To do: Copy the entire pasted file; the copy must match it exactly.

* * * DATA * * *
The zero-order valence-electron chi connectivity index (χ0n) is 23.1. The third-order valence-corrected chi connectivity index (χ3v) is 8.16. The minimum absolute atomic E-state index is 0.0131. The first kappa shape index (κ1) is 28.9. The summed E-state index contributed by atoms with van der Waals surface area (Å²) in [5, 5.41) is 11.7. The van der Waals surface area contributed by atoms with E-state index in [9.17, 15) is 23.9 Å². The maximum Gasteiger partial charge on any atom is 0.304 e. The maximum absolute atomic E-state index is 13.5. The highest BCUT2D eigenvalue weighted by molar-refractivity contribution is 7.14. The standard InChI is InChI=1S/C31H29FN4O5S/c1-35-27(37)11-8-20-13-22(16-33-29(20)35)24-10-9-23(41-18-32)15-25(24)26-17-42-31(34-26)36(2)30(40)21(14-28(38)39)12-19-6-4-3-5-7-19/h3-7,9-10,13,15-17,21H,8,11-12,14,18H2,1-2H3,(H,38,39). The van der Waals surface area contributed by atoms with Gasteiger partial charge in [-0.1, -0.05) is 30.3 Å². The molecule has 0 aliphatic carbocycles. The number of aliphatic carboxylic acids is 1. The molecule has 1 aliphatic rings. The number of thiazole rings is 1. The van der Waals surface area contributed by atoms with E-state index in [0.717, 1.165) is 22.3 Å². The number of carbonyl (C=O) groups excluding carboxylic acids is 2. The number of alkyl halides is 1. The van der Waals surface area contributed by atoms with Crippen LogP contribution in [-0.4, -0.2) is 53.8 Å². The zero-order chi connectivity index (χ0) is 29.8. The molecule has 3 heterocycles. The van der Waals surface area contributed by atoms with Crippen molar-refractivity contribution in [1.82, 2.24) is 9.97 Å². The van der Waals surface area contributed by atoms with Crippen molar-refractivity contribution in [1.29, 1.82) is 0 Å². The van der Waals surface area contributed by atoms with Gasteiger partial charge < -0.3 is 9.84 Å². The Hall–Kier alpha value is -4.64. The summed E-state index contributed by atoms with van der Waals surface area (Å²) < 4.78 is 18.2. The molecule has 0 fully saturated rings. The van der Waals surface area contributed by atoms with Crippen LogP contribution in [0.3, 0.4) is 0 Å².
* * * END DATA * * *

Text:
The zero-order valence-electron chi connectivity index (χ0n) is 23.1. The third-order valence-corrected chi connectivity index (χ3v) is 8.16. The minimum absolute atomic E-state index is 0.0131. The first kappa shape index (κ1) is 28.9. The summed E-state index contributed by atoms with van der Waals surface area (Å²) in [5, 5.41) is 11.7. The van der Waals surface area contributed by atoms with E-state index in [9.17, 15) is 23.9 Å². The maximum Gasteiger partial charge on any atom is 0.304 e. The maximum absolute atomic E-state index is 13.5. The highest BCUT2D eigenvalue weighted by molar-refractivity contribution is 7.14. The standard InChI is InChI=1S/C31H29FN4O5S/c1-35-27(37)11-8-20-13-22(16-33-29(20)35)24-10-9-23(41-18-32)15-25(24)26-17-42-31(34-26)36(2)30(40)21(14-28(38)39)12-19-6-4-3-5-7-19/h3-7,9-10,13,15-17,21H,8,11-12,14,18H2,1-2H3,(H,38,39). The van der Waals surface area contributed by atoms with Gasteiger partial charge in [-0.1, -0.05) is 30.3 Å². The molecule has 0 aliphatic carbocycles. The number of aliphatic carboxylic acids is 1. The molecule has 1 aliphatic rings. The number of thiazole rings is 1. The van der Waals surface area contributed by atoms with E-state index in [0.717, 1.165) is 22.3 Å². The number of carbonyl (C=O) groups excluding carboxylic acids is 2. The number of alkyl halides is 1. The van der Waals surface area contributed by atoms with Crippen LogP contribution in [-0.4, -0.2) is 53.8 Å². The zero-order chi connectivity index (χ0) is 29.8. The molecule has 3 heterocycles. The van der Waals surface area contributed by atoms with Crippen molar-refractivity contribution in [1.82, 2.24) is 9.97 Å². The van der Waals surface area contributed by atoms with Crippen molar-refractivity contribution in [1.29, 1.82) is 0 Å². The van der Waals surface area contributed by atoms with Gasteiger partial charge < -0.3 is 9.84 Å². The Hall–Kier alpha value is -4.64. The summed E-state index contributed by atoms with van der Waals surface area (Å²) < 4.78 is 18.2. The molecule has 0 fully saturated rings. The van der Waals surface area contributed by atoms with Crippen LogP contribution in [0.3, 0.4) is 0 Å².